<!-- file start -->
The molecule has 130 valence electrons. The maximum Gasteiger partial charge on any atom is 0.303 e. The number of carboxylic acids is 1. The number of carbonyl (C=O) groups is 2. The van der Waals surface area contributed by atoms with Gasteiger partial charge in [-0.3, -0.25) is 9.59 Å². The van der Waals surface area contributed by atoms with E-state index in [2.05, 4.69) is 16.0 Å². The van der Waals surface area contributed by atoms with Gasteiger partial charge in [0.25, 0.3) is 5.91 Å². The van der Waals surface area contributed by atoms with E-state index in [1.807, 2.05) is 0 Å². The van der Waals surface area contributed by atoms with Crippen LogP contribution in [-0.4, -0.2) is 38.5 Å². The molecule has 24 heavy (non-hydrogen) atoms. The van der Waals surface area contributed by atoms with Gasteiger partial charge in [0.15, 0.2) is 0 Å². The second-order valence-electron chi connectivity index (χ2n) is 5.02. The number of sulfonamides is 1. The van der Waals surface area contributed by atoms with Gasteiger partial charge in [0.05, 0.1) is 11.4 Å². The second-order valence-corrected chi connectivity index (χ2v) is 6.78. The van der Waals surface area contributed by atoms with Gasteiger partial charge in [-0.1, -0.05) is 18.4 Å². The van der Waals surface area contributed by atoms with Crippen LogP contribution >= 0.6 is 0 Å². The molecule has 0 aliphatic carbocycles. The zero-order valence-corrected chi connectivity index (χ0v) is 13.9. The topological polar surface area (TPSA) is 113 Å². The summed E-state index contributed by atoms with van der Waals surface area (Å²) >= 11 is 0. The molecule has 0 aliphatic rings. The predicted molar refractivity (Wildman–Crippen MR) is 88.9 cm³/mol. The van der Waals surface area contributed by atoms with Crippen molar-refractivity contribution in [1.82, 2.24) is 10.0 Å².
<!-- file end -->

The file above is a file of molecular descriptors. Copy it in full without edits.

The molecule has 130 valence electrons. The maximum Gasteiger partial charge on any atom is 0.303 e. The number of carboxylic acids is 1. The number of carbonyl (C=O) groups is 2. The van der Waals surface area contributed by atoms with Gasteiger partial charge in [-0.3, -0.25) is 9.59 Å². The van der Waals surface area contributed by atoms with E-state index in [2.05, 4.69) is 16.0 Å². The van der Waals surface area contributed by atoms with Gasteiger partial charge in [0.25, 0.3) is 5.91 Å². The van der Waals surface area contributed by atoms with E-state index in [1.807, 2.05) is 0 Å². The van der Waals surface area contributed by atoms with Crippen LogP contribution in [-0.4, -0.2) is 38.5 Å². The molecule has 24 heavy (non-hydrogen) atoms. The van der Waals surface area contributed by atoms with Gasteiger partial charge in [0.15, 0.2) is 0 Å². The second-order valence-electron chi connectivity index (χ2n) is 5.02. The number of sulfonamides is 1. The van der Waals surface area contributed by atoms with Gasteiger partial charge in [0.05, 0.1) is 11.4 Å². The second-order valence-corrected chi connectivity index (χ2v) is 6.78. The van der Waals surface area contributed by atoms with Gasteiger partial charge in [-0.1, -0.05) is 18.4 Å². The van der Waals surface area contributed by atoms with Crippen LogP contribution >= 0.6 is 0 Å². The molecule has 0 aliphatic carbocycles. The zero-order valence-corrected chi connectivity index (χ0v) is 13.9. The topological polar surface area (TPSA) is 113 Å². The summed E-state index contributed by atoms with van der Waals surface area (Å²) >= 11 is 0. The molecule has 0 aliphatic rings. The predicted molar refractivity (Wildman–Crippen MR) is 88.9 cm³/mol. The van der Waals surface area contributed by atoms with Crippen molar-refractivity contribution in [1.82, 2.24) is 10.0 Å².